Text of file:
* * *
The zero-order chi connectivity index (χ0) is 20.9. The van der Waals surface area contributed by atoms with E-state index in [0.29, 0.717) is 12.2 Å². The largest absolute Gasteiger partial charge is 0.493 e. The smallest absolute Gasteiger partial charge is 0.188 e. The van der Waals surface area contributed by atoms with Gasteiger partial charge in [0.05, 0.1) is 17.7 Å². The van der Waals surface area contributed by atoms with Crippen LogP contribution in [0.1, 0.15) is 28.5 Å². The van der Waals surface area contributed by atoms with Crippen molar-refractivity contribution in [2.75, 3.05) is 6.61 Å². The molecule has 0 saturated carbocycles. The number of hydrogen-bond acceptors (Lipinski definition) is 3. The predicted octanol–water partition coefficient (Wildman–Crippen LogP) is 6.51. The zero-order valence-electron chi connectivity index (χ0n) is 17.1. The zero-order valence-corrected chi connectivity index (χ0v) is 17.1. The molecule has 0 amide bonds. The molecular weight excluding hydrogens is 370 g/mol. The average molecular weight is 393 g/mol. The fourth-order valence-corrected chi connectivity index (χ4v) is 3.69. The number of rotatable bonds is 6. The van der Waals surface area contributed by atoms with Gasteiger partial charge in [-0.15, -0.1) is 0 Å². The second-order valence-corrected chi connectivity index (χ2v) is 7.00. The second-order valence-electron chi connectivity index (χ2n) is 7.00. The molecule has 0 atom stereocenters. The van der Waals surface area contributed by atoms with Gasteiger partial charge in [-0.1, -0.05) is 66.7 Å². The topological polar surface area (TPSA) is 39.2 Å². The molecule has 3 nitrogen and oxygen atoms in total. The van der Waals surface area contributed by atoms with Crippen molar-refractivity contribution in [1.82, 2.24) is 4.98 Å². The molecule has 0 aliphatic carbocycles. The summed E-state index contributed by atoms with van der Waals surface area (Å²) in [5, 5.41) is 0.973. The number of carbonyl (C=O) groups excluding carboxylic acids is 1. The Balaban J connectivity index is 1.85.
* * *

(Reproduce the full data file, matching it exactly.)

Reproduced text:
The zero-order chi connectivity index (χ0) is 20.9. The van der Waals surface area contributed by atoms with E-state index in [0.29, 0.717) is 12.2 Å². The largest absolute Gasteiger partial charge is 0.493 e. The smallest absolute Gasteiger partial charge is 0.188 e. The van der Waals surface area contributed by atoms with Gasteiger partial charge in [0.05, 0.1) is 17.7 Å². The van der Waals surface area contributed by atoms with Crippen LogP contribution in [0.1, 0.15) is 28.5 Å². The van der Waals surface area contributed by atoms with Crippen molar-refractivity contribution in [2.75, 3.05) is 6.61 Å². The molecule has 0 saturated carbocycles. The number of hydrogen-bond acceptors (Lipinski definition) is 3. The predicted octanol–water partition coefficient (Wildman–Crippen LogP) is 6.51. The zero-order valence-electron chi connectivity index (χ0n) is 17.1. The zero-order valence-corrected chi connectivity index (χ0v) is 17.1. The molecule has 0 amide bonds. The molecular weight excluding hydrogens is 370 g/mol. The average molecular weight is 393 g/mol. The fourth-order valence-corrected chi connectivity index (χ4v) is 3.69. The number of rotatable bonds is 6. The van der Waals surface area contributed by atoms with Gasteiger partial charge in [-0.15, -0.1) is 0 Å². The second-order valence-corrected chi connectivity index (χ2v) is 7.00. The second-order valence-electron chi connectivity index (χ2n) is 7.00. The molecule has 0 atom stereocenters. The van der Waals surface area contributed by atoms with Gasteiger partial charge in [-0.1, -0.05) is 66.7 Å². The topological polar surface area (TPSA) is 39.2 Å². The molecule has 3 nitrogen and oxygen atoms in total. The van der Waals surface area contributed by atoms with Crippen molar-refractivity contribution in [1.82, 2.24) is 4.98 Å². The molecule has 0 aliphatic carbocycles. The summed E-state index contributed by atoms with van der Waals surface area (Å²) in [5, 5.41) is 0.973. The number of carbonyl (C=O) groups excluding carboxylic acids is 1. The Balaban J connectivity index is 1.85.